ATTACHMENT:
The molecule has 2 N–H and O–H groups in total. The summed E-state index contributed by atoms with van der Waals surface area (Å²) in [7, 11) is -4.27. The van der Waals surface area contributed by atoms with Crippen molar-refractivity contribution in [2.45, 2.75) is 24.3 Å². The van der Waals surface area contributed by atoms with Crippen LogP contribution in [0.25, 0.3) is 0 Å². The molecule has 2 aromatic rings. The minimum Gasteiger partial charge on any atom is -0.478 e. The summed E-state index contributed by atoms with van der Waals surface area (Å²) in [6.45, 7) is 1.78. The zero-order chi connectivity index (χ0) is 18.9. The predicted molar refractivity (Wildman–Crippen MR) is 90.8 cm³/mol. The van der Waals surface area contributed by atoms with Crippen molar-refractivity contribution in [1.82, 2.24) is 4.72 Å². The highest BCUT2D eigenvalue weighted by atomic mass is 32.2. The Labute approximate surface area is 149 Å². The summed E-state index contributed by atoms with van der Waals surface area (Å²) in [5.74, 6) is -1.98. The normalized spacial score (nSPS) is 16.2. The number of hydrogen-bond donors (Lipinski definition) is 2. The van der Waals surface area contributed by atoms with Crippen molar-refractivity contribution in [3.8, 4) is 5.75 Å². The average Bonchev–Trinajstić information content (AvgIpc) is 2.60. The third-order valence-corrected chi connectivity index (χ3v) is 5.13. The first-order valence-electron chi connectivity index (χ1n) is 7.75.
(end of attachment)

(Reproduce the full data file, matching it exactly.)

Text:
The molecule has 2 N–H and O–H groups in total. The summed E-state index contributed by atoms with van der Waals surface area (Å²) in [7, 11) is -4.27. The van der Waals surface area contributed by atoms with Crippen molar-refractivity contribution in [2.45, 2.75) is 24.3 Å². The van der Waals surface area contributed by atoms with Crippen LogP contribution in [0.25, 0.3) is 0 Å². The molecule has 2 aromatic rings. The minimum Gasteiger partial charge on any atom is -0.478 e. The summed E-state index contributed by atoms with van der Waals surface area (Å²) in [6.45, 7) is 1.78. The zero-order chi connectivity index (χ0) is 18.9. The predicted molar refractivity (Wildman–Crippen MR) is 90.8 cm³/mol. The van der Waals surface area contributed by atoms with Crippen molar-refractivity contribution in [1.82, 2.24) is 4.72 Å². The highest BCUT2D eigenvalue weighted by atomic mass is 32.2. The Labute approximate surface area is 149 Å². The summed E-state index contributed by atoms with van der Waals surface area (Å²) in [5.74, 6) is -1.98. The normalized spacial score (nSPS) is 16.2. The number of hydrogen-bond donors (Lipinski definition) is 2. The van der Waals surface area contributed by atoms with Crippen molar-refractivity contribution in [3.8, 4) is 5.75 Å². The average Bonchev–Trinajstić information content (AvgIpc) is 2.60. The third-order valence-corrected chi connectivity index (χ3v) is 5.13. The first-order valence-electron chi connectivity index (χ1n) is 7.75.